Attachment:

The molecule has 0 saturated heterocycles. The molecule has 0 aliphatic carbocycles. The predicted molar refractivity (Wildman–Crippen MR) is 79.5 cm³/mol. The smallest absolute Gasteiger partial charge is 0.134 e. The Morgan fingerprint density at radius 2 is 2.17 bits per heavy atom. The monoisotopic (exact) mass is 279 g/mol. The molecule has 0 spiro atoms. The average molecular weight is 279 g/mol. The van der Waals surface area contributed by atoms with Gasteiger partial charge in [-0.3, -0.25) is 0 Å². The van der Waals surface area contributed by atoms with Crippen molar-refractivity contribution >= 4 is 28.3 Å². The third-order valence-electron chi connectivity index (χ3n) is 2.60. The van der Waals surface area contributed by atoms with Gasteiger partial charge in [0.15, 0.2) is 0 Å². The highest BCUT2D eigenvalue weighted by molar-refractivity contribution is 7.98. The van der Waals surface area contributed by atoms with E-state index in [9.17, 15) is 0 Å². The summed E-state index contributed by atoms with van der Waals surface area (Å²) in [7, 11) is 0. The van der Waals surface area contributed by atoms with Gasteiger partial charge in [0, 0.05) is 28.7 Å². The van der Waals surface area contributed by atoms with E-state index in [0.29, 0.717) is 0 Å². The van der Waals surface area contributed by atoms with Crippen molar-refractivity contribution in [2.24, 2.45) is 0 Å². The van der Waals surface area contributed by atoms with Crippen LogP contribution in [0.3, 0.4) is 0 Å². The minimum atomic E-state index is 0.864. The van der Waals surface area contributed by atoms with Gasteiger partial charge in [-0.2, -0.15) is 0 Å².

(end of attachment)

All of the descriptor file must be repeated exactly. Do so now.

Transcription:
The molecule has 0 saturated heterocycles. The molecule has 0 aliphatic carbocycles. The predicted molar refractivity (Wildman–Crippen MR) is 79.5 cm³/mol. The smallest absolute Gasteiger partial charge is 0.134 e. The Morgan fingerprint density at radius 2 is 2.17 bits per heavy atom. The monoisotopic (exact) mass is 279 g/mol. The molecule has 0 spiro atoms. The average molecular weight is 279 g/mol. The van der Waals surface area contributed by atoms with Gasteiger partial charge in [-0.3, -0.25) is 0 Å². The van der Waals surface area contributed by atoms with Crippen molar-refractivity contribution >= 4 is 28.3 Å². The third-order valence-electron chi connectivity index (χ3n) is 2.60. The van der Waals surface area contributed by atoms with Gasteiger partial charge in [0.15, 0.2) is 0 Å². The highest BCUT2D eigenvalue weighted by molar-refractivity contribution is 7.98. The van der Waals surface area contributed by atoms with E-state index in [9.17, 15) is 0 Å². The summed E-state index contributed by atoms with van der Waals surface area (Å²) in [7, 11) is 0. The van der Waals surface area contributed by atoms with Gasteiger partial charge in [0, 0.05) is 28.7 Å². The van der Waals surface area contributed by atoms with E-state index in [0.29, 0.717) is 0 Å². The van der Waals surface area contributed by atoms with Crippen molar-refractivity contribution in [2.24, 2.45) is 0 Å². The van der Waals surface area contributed by atoms with Crippen LogP contribution in [0.3, 0.4) is 0 Å². The minimum atomic E-state index is 0.864. The van der Waals surface area contributed by atoms with Gasteiger partial charge in [-0.2, -0.15) is 0 Å².